Journaling is another great way to build spiritual intimacy with your spouse. In the months following the affair Ann and I passed a journal back and forth. It was raw and passionate and probably only Anne Lamott could get away with sharing it and remain in good standing in some corners of the Christian world. Perhaps I should share it since many of you are certainly just as raw. It helped us put more of our hearts and story into words and into a shared story.
A foundational principle of recovery and emotional healing is the process of discovering your story. For each of us, there is a journey which is helpful and necessary to complete. There are stages of this journey through which we all must move.
Telling your story – reporting. The first step in this process is to put words to your experience and tell your story. I have often heard people say, as they begin to tell their story, they realize that they have never really shared the details of their experience before. It is powerful to begin to share one’s secrets, including the painful parts of his/her story that have shaped and formed him/her.
Embracing your story – owning. The next step in the process is to own your story. When we first begin to tell our story, we can sound like a reporter who is detached from the events. Somewhere in the process, we are no longer just using words to communicate our story and we begin to recognize that the events being shared are ours. This is a significant step in healing, because in order to steward our story, we must first own it as ours. Stewardship begins with ownership. Stewardship is the process of understanding something’s value and managing it accordingly.
Feeling your story - connecting to the emotions. As we begin to own our story, it opens the door to feel our story. With each of our childhood experiences there is an emotional component, and yet for many people, it was not safe nor encouraged to express those feelings at the time. The emotions are still within us, and in many cases, leak out in our current life. When we allow ourselves to feel the power of our story, we can begin to fully live in the present, and not be held hostage by the past.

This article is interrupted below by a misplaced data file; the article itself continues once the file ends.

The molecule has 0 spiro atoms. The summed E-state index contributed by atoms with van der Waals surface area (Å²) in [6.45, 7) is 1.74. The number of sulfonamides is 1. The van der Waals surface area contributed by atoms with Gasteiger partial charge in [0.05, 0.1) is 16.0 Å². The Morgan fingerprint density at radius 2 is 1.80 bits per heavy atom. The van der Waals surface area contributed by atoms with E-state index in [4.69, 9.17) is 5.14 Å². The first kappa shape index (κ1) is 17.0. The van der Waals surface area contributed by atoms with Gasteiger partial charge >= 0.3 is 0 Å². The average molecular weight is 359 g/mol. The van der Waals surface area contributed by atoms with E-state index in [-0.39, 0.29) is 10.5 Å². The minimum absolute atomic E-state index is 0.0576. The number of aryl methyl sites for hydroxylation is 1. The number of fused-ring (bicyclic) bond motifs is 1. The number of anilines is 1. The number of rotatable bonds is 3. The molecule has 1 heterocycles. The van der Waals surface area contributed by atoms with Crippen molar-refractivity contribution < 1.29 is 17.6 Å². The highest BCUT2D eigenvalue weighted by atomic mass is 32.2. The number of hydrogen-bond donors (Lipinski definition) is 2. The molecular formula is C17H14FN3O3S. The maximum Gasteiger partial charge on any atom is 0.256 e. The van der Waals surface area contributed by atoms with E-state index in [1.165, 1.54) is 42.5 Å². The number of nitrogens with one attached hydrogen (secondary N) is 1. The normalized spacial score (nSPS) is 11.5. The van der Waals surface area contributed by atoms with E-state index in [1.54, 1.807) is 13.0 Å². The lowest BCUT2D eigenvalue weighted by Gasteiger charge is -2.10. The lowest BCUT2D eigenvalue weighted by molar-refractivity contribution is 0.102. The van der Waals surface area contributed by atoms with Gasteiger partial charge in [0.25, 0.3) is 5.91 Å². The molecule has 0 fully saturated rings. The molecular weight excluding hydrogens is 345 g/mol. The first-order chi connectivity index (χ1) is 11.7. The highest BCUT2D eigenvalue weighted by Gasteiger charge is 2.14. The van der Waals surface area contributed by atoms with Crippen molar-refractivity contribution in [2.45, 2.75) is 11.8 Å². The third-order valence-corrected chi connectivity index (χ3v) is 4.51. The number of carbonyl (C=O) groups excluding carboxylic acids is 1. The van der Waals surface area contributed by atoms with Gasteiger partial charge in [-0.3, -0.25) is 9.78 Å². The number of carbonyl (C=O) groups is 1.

Integrating your story – accepting grace. What finally happens on this journey is that we are able to integrate all parts of our story – the good and bad, the painful and comforting, the desperate and the hopeful. For many of us there are parts of our story that we wish did not exist and ever happened. Many times there are harsh judgments and shame associated with our own experiences. When we begin to integrate our story, we recognize that it is all parts of our story that shape and form us, and when we look at our story and lives through the lens of grace, we become a gentle observer and we can live in truth.
The Power of “And” Many of us have been living in a world of “either … or.” We get stuck into thinking that something or someone must be either all good or all bad. An aspect of recovery and emotional health is accepting that in each of us there is the capacity for both good and bad. When we expect or need for someone to be all of something, life becomes disappointing and lonely. Life is not like the movies where the villain is easily identified.
We discover that those we love have the capacity to hurt us, and yet, we still can see the goodness of who God has created them to be. As we do the work of integrating all parts of our story, and we come to see the truth of who we are, we are then able to see the complexity in others. We begin no longer to need the contrast of black and white, we are able to embrace and celebrate the beauty of the gray that is in us all, which leads us to discover the power of “And.”